President Obama and the Student Aid Bill of Rights
It’s been almost a month since President Obama spoke about improving college education opportunities during his State of the Union address, and now we have a new development: on March 10, the White House released a Fact Sheet on the new Student Aid Bill of Rights: Taking Action to Ensure Strong Consumer Protections for Student Loan Borrowers.
What does this Student Aid Bill of Rights include?
A Student Aid Bill of Rights
I. Every student deserves access to a quality, affordable education at a college that’s cutting costs and increasing learning.
II. Every student should be able to access the resources needed to pay for college.
III. Every borrower has the right to an affordable repayment plan.
IV. And every borrower has the right to quality customer service, reliable information, and fair treatment, even if they struggle to repay their loans.
For a quick overview, here’s Obama explaining the Student Aid Bill of Rights on Jimmy Kimmel Live:
I am absolutely certain I misunderstood that opening exchange, where Kimmel says “It wasn’t so long ago that you were still paying off student loans,” and Obama replies “Still paying them off.” Our president meant he used to be paying off student loans, right?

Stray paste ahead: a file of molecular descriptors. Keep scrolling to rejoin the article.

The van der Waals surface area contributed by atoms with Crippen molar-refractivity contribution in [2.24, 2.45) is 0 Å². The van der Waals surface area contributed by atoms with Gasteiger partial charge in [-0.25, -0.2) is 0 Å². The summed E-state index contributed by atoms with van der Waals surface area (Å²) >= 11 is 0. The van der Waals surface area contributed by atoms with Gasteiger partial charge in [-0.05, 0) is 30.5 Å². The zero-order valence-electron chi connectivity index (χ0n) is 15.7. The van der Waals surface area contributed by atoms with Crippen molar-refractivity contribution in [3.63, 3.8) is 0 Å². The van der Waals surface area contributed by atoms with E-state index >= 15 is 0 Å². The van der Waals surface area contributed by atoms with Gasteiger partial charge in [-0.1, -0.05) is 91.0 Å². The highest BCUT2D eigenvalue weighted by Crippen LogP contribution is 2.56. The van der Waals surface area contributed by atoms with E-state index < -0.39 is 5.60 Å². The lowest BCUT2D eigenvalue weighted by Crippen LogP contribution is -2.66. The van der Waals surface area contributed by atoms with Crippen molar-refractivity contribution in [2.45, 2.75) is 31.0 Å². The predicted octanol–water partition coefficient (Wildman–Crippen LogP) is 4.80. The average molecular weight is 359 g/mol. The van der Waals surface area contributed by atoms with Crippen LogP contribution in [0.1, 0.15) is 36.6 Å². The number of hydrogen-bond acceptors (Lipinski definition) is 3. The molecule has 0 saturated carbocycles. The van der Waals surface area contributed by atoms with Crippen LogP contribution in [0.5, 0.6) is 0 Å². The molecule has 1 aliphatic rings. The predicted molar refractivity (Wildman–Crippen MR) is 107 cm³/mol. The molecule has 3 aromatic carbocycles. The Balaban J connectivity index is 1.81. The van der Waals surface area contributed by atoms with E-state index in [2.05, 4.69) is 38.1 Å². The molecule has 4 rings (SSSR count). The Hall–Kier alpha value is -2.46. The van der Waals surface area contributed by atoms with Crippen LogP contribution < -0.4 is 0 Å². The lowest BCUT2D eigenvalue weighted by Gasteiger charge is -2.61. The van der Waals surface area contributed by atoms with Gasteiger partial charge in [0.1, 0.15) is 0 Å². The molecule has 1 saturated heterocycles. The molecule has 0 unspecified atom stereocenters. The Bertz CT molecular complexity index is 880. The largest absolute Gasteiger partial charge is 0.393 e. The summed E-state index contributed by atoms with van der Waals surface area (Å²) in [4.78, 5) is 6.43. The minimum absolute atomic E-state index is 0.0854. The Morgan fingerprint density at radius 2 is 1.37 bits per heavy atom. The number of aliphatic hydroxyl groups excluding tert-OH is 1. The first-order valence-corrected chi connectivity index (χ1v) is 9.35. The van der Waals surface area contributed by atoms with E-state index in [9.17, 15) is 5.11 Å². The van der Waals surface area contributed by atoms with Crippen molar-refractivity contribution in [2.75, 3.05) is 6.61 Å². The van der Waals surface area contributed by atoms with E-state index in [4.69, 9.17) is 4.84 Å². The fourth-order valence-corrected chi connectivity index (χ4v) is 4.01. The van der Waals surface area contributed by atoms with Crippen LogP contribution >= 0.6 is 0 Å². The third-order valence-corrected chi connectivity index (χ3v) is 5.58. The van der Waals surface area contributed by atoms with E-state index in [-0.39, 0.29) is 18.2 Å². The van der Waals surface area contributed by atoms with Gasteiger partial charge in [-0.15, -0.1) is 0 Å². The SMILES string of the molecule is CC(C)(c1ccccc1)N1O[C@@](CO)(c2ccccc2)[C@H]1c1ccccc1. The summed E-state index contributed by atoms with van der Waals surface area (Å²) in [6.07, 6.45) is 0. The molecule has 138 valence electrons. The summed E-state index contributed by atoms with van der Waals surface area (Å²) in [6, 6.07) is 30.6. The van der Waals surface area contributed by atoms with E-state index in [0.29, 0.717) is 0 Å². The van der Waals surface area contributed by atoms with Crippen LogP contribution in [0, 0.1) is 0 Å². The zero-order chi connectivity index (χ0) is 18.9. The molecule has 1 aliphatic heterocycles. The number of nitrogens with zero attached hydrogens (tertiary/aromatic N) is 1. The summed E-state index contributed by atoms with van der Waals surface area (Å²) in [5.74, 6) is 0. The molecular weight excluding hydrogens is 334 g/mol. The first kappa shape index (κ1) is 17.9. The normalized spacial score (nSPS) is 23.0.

I checked online, and it appears that Obama finished paying off his student loans in 2004, when he was 43. That’s nine years after he published Dreams From My Father. By 2004 he had already served in the Illinois Senate and had just been elected to the United States Senate. And he was still paying off student loans.
The full plan for the Student Aid Bill of Rights (which you can read in the Fact Sheet) includes Obama’s plan to make the first two years of community college free for students, so they can get general education credits and prepare to finish their community college degree or transition into a four-year college.
The Bill of Rights also includes plans for a Responsive Student Feedback System:
The Secretary of Education will create a new web site by July 1, 2016, to give students and borrowers a simple and straightforward way to file complaints and provide feedback about federal student loan lenders, servicers, collections agencies, and institutions of higher education.
And, of course, there are various provisions and plans to make paying off student loans an easier and more transparent process.
Kimmel rightly asks if this new Student Aid Bill of Rights will apply to existing student loans, and Obama explains that there will be opportunities to help people who currently have student debt, including refinancing options.
I am excited to learn more about the Student Aid Bill of Rights, and I hope that student aid reform and free community college options will help the Homeland Generation manage their education in an accessible and cost-effective way, and that they won’t be stuck paying off student loans until they’re 43 years old.
Photo credit: U.S. Department of Agriculture
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